But the need to raise millions of dollars through a flurry of emails, texts, tweets and elsewhere on social media will pose a challenge for campaigns: How do you build an online army of supporters that gives tens of millions of dollars? How do you stand out online, when up to two dozen campaigns are targeting similar donors?
For example, Gillibrand’s campaign recently hired two staffers whose job it is to make personalized appeals to online supporters.
Among the first tasks for the digital strategists, Alexis Magnan-Callaway and Justin Jenkins, will be to engage with voters who are interested in Gillibrand casually and may have given her a few dollars, but have not made a decision about which candidate they will support.
“We know we’re in the primary with a lot of really great candidates, and I think a lot of voters love multiple candidates at once,” said Emmy Bengtson, who oversees the Gillibrand campaign’s digital outreach. “Soon, we will be in a place to persuade folks: ‘Why Kirsten.’ But right now, we’re laying a really long-game groundwork, not just to lock in donors but to recruit core supporters who can help our campaign in the long term.”
A handful of potential 2020 contenders has a broad online following that gives them an edge. But others are starting from scratch.
For example, former Housing and Urban Development secretary Julián Castro is trying to recruit staff who can match the firepower of the more established campaigns.
“We don’t have a war chest to set us apart from the more traditional campaigns. But it doesn’t mean that we can’t compete,” said Jennifer Fiore, Castro’s campaign spokeswoman .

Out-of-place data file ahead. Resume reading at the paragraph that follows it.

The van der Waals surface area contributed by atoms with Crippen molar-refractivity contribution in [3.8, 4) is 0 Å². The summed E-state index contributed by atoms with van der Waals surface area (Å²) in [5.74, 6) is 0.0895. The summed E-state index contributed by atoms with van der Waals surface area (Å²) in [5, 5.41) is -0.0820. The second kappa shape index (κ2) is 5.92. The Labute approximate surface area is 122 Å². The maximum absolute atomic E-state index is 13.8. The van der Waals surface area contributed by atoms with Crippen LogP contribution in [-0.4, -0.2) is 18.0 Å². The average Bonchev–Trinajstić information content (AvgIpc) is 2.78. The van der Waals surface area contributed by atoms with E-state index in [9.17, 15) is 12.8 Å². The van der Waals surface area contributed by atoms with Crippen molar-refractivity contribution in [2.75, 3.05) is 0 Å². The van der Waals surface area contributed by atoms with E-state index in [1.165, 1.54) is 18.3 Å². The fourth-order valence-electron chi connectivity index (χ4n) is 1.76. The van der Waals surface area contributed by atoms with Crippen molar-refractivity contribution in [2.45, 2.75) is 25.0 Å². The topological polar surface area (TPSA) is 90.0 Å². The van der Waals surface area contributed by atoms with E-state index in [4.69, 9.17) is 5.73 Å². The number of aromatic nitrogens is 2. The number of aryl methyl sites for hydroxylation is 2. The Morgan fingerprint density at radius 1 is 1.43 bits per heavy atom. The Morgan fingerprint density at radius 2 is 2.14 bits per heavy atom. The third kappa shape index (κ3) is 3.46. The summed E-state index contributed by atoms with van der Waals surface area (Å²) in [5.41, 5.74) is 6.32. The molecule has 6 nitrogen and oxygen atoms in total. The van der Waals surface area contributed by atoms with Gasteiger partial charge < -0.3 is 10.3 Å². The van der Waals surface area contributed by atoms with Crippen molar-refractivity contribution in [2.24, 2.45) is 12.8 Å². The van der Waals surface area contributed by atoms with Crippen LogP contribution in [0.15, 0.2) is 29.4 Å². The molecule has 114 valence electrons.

Campaigns other than Harris’s declined to provide their fundraising tallies from the first 24 hours, or did not respond to requests for comment.
Overall, many Democratic activists say, the open field of Democratic hopefuls will help the party elevate the strongest contender, with small-dollar fundraising serving as a test of who can best rally the base.
“The explosion of small donors in the party is terrific for democracy and the progressive movement. The less influence from Park Avenue gatekeepers, the better,” said Raj Goyle, a New York Democratic activist.
In a sign that 2020 contenders are also moving to court wealthier donors, several are holding private meetings and phone calls with stalwart party donors in Los Angeles, New York and Washington, according to multiple major donors and fundraisers.
Among the few major Democratic donors who have publicly announced their support for a primary candidate is Susie Tompkins Buell, San Francisco philanthropist and co-founder of the clothing brand Esprit. In an early February email to friends, Buell said Harris’s “campaign rollout has been so strong and so encouraging that I am compelled to get behind her now.”
When asked whether she viewed Harris’s $1.5 million online donation haul as a sign of the strong rollout that wowed her, Buell responded: “Absolutely. She’s on fire,” using an emoticon of flames.